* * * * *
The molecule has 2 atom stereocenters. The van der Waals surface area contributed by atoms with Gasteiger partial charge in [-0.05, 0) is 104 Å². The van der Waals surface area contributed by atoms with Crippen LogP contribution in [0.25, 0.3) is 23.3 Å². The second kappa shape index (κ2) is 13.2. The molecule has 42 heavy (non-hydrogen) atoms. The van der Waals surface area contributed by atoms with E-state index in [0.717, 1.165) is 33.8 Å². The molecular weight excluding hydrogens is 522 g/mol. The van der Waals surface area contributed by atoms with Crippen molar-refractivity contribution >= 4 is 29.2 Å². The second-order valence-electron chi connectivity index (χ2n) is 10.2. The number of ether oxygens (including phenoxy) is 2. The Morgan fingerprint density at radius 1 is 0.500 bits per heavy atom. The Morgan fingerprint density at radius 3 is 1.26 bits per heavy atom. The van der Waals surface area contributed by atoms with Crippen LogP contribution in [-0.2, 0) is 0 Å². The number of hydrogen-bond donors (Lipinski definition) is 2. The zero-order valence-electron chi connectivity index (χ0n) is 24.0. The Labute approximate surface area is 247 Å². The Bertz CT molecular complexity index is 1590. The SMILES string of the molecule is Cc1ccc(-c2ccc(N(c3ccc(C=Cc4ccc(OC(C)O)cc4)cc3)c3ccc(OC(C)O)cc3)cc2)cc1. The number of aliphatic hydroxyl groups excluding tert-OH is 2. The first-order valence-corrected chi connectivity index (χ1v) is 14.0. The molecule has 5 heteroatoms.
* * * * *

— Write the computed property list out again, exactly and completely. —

The molecule has 2 atom stereocenters. The van der Waals surface area contributed by atoms with Gasteiger partial charge in [-0.05, 0) is 104 Å². The van der Waals surface area contributed by atoms with Crippen LogP contribution in [0.25, 0.3) is 23.3 Å². The second kappa shape index (κ2) is 13.2. The molecule has 42 heavy (non-hydrogen) atoms. The van der Waals surface area contributed by atoms with E-state index in [0.717, 1.165) is 33.8 Å². The molecular weight excluding hydrogens is 522 g/mol. The van der Waals surface area contributed by atoms with Crippen molar-refractivity contribution >= 4 is 29.2 Å². The second-order valence-electron chi connectivity index (χ2n) is 10.2. The number of ether oxygens (including phenoxy) is 2. The Morgan fingerprint density at radius 1 is 0.500 bits per heavy atom. The Morgan fingerprint density at radius 3 is 1.26 bits per heavy atom. The van der Waals surface area contributed by atoms with Crippen LogP contribution in [-0.2, 0) is 0 Å². The number of hydrogen-bond donors (Lipinski definition) is 2. The zero-order valence-electron chi connectivity index (χ0n) is 24.0. The Labute approximate surface area is 247 Å². The Bertz CT molecular complexity index is 1590. The SMILES string of the molecule is Cc1ccc(-c2ccc(N(c3ccc(C=Cc4ccc(OC(C)O)cc4)cc3)c3ccc(OC(C)O)cc3)cc2)cc1. The number of aliphatic hydroxyl groups excluding tert-OH is 2. The first-order valence-corrected chi connectivity index (χ1v) is 14.0. The molecule has 5 heteroatoms.